POSITIVE LIVING BC eNews 53
POSITIVE LIVING BC news
- Suits Sunset Dinner Cruise
- AJ's Cafe 5th Anniversary
- Common Cents Penny Drive at Positive Living
BC HIV news
- Drug Alert from the Office of the Chief Medical Health Officer-'Bath Salts'
- Thousands might not know they carry the HIV virus
- DTES resident with HIV takes his life back
- How To Nourish Vancouver's Supportive Housing Residents
Canada HIV news
- Should Taxpayers Support Drug Users?
- Harm reduction unfairly targeted
- ACAA Presents 'Rights in the Moment: Looking at the rights of People Living With HIV, Sex Workers, and People Who Use Drugs' Conference
International HIV news
- Lawsuit claims Illinois jail denied man HIV drugs
- China Changes Patent Law In Fight For Cheaper Drugs
- Is treatment as prevention ready to roll out, or do we need to know more?
Suits Sunset Dinner Cruise
Come kick off Pride with us aboard the Constitution Paddle Wheeler! Take in the sunset and a scrumptious meal for $67 all-inclusive (tickets must be purchased in advance). We will board at 6:30pm at the address below.
Suits is a monthly dinner for HIV poz gay working men which takes place at various Vancouver-area restaurants on the last Monday of each month.
AJ's Cafe 5th Anniversary
AJ's Cafe is a social gathering for HIV Poz men to hang out. Join us on Friday August 3rd between 3pm and 6pm for a drink or a meal to celebrate the 5th anniversary of the programme!
POSITIVE LIVING BC Membership is not required.
Common Cents Penny Drive at Positive Living
Common Cents Penny Drive - we can all use a little change.
You may have heard: Canada is eliminating the penny. But your pennies still count!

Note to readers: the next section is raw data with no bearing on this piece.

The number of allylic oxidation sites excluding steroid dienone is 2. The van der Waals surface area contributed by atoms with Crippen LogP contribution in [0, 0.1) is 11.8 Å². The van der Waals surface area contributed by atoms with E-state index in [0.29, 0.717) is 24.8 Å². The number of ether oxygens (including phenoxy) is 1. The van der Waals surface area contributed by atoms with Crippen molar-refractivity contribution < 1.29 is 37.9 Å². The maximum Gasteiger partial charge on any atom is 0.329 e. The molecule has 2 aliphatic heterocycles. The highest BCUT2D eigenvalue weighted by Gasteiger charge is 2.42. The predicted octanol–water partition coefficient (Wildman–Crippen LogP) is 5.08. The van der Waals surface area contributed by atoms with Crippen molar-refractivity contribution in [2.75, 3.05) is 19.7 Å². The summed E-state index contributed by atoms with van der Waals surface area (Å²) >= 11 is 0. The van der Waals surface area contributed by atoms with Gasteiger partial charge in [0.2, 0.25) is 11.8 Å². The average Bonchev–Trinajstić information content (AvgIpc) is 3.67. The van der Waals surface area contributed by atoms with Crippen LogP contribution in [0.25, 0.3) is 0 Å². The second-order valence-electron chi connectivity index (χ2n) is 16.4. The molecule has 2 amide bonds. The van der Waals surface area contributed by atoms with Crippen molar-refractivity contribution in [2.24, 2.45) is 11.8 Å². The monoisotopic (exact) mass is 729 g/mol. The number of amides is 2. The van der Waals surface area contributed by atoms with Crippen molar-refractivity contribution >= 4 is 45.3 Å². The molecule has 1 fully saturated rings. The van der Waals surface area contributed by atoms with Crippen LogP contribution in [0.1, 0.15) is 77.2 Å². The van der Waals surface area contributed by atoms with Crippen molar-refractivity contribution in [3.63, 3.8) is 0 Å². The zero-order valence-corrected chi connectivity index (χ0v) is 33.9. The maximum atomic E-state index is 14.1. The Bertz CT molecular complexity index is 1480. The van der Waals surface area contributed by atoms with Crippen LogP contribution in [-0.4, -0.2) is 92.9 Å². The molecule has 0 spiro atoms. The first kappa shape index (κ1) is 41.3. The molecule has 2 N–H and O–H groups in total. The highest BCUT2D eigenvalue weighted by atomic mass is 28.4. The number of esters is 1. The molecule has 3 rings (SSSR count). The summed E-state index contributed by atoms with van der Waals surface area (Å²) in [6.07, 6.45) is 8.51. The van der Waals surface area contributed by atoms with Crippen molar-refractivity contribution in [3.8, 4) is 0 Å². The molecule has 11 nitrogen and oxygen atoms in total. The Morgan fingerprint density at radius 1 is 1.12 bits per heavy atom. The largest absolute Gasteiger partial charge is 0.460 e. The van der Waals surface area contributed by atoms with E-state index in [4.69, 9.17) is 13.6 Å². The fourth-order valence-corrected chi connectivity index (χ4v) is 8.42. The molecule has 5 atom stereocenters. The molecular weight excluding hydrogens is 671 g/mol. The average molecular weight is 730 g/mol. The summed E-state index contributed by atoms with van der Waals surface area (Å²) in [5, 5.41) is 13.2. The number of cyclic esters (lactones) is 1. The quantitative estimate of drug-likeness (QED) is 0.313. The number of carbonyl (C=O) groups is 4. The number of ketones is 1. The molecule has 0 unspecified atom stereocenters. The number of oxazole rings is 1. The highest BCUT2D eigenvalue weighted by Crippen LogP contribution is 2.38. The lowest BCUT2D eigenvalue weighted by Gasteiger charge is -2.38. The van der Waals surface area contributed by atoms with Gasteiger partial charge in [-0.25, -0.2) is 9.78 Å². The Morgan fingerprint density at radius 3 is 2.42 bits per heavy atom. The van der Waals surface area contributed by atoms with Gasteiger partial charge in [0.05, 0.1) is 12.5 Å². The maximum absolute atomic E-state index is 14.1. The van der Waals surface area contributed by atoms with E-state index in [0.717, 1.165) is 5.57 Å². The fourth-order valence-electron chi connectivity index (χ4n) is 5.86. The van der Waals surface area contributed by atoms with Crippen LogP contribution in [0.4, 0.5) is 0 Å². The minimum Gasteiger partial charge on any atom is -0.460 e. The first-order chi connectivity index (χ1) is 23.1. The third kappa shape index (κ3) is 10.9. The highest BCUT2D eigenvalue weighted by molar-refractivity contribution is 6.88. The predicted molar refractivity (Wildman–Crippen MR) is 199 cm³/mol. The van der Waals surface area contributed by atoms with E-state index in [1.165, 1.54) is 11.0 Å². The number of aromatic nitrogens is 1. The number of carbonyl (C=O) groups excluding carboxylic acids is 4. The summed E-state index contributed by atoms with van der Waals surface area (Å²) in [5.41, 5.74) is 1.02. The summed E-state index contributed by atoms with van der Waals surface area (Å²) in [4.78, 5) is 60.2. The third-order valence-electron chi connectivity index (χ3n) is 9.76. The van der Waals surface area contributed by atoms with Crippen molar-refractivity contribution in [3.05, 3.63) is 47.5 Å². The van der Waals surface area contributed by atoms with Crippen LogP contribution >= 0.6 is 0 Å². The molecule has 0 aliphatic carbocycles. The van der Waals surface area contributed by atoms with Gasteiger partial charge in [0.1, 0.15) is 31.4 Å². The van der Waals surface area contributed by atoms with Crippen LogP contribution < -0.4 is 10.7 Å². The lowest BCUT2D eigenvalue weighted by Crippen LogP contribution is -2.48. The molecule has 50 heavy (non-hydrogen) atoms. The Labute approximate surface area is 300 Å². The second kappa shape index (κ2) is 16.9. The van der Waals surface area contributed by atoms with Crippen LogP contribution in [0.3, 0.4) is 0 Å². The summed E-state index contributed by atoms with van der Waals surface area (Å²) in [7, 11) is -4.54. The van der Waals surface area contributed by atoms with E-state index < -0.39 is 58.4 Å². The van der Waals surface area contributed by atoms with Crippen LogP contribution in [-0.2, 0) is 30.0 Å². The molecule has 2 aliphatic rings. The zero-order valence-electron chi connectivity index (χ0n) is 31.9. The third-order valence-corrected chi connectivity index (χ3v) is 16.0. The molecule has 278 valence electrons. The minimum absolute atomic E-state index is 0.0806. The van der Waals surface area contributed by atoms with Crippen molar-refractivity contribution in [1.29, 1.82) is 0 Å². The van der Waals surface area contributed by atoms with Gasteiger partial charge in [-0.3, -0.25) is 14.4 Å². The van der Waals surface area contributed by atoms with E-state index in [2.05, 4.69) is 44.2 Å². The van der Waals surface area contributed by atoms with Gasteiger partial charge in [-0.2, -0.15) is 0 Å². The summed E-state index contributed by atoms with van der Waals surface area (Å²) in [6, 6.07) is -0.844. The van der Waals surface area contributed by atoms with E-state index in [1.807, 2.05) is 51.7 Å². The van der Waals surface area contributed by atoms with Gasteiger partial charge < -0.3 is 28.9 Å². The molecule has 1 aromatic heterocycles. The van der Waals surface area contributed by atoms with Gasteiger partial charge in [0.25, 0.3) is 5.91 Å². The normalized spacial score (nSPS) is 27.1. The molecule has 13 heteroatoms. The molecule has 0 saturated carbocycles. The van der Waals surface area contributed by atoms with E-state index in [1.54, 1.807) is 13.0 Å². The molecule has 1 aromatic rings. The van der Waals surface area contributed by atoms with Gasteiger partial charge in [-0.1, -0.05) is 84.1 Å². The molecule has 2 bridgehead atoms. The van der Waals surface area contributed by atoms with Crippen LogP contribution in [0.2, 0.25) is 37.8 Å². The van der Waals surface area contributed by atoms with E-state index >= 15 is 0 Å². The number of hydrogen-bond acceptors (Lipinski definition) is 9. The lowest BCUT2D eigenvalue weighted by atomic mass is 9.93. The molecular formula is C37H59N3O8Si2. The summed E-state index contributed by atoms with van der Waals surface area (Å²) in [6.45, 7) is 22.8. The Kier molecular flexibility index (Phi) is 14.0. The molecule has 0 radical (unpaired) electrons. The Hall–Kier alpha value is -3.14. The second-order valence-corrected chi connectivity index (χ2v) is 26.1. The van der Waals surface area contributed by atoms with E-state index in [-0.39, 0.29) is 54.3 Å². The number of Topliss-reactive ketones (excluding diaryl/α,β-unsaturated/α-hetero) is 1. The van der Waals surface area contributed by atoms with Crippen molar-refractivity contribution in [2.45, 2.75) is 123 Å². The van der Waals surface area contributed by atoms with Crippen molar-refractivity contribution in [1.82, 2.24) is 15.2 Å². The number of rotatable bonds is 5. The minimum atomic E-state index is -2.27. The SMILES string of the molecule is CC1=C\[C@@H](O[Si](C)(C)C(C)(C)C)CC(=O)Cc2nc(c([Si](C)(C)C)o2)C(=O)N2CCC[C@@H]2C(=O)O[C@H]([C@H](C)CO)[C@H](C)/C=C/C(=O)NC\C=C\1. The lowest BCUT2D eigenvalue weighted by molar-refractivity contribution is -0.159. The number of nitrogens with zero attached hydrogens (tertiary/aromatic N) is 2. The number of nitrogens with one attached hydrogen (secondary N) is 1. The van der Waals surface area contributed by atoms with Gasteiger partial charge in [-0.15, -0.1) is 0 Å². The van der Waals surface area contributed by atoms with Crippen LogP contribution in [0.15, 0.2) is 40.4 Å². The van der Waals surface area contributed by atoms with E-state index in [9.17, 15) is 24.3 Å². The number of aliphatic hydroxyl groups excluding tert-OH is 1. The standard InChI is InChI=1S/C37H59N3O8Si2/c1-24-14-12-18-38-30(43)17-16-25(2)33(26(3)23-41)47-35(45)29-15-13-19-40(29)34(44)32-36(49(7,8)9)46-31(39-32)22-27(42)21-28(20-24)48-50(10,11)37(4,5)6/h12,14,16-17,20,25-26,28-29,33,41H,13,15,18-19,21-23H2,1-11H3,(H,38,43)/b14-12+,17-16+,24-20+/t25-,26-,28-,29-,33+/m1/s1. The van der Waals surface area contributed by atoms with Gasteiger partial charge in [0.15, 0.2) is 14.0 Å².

Make a difference in the lives of people living with HIV by dropping off your pennies at Positive Living BC (1107 Seymour Street, 2nd Floor, Vancouver). We will count them for you.
Drug Alert from the Office of the Chief Medical Health Officer-'Bath Salts'
People may be using a drug called “Bath Salts” in Vancouver
‘Bath Salts’ are not salts that go in your bath. It is the street name for some synthetic amphetamine-type stimulants that come in the form of white or yellowish powder.
They are not regulated and are often sold as ‘legal highs’, but this does not make them safe.
Some of the negative effects reported:
- Infections from injecting them
- hallucinations with agitation and paranoia
- chest pain
- a variety of other negative mental and physical effects
Bath Salts are not regulated in any way. Different batches or brands have very different contents and strength. Not knowing what is in your drugs or how strong they are can lead to overdose.
Compulsive re-dosing (fiending) is common and risks of negative mental and physical effects increase at high doses and with repeated use.
Thousands might not know they carry the HIV virus
Up to 4,500 people in B.C. are carrying the HIV virus unawares — and spreading it, health officials believe.
“Of all people who have HIV, probably about a quarter don’t know it,” says Dr. Reka Gustafson, a medical health officer for the Vancouver Coastal Health region. “One of the main reasons for that is we don’t test for HIV as much as we should. There are very few screening tests that have such a great potential for benefit, both for the individual and for their community.
DTES resident with HIV takes his life back
When Kevin T. found out he was HIV positive in 2008, he knew he had to get his life in order.
How To Nourish Vancouver's Supportive Housing Residents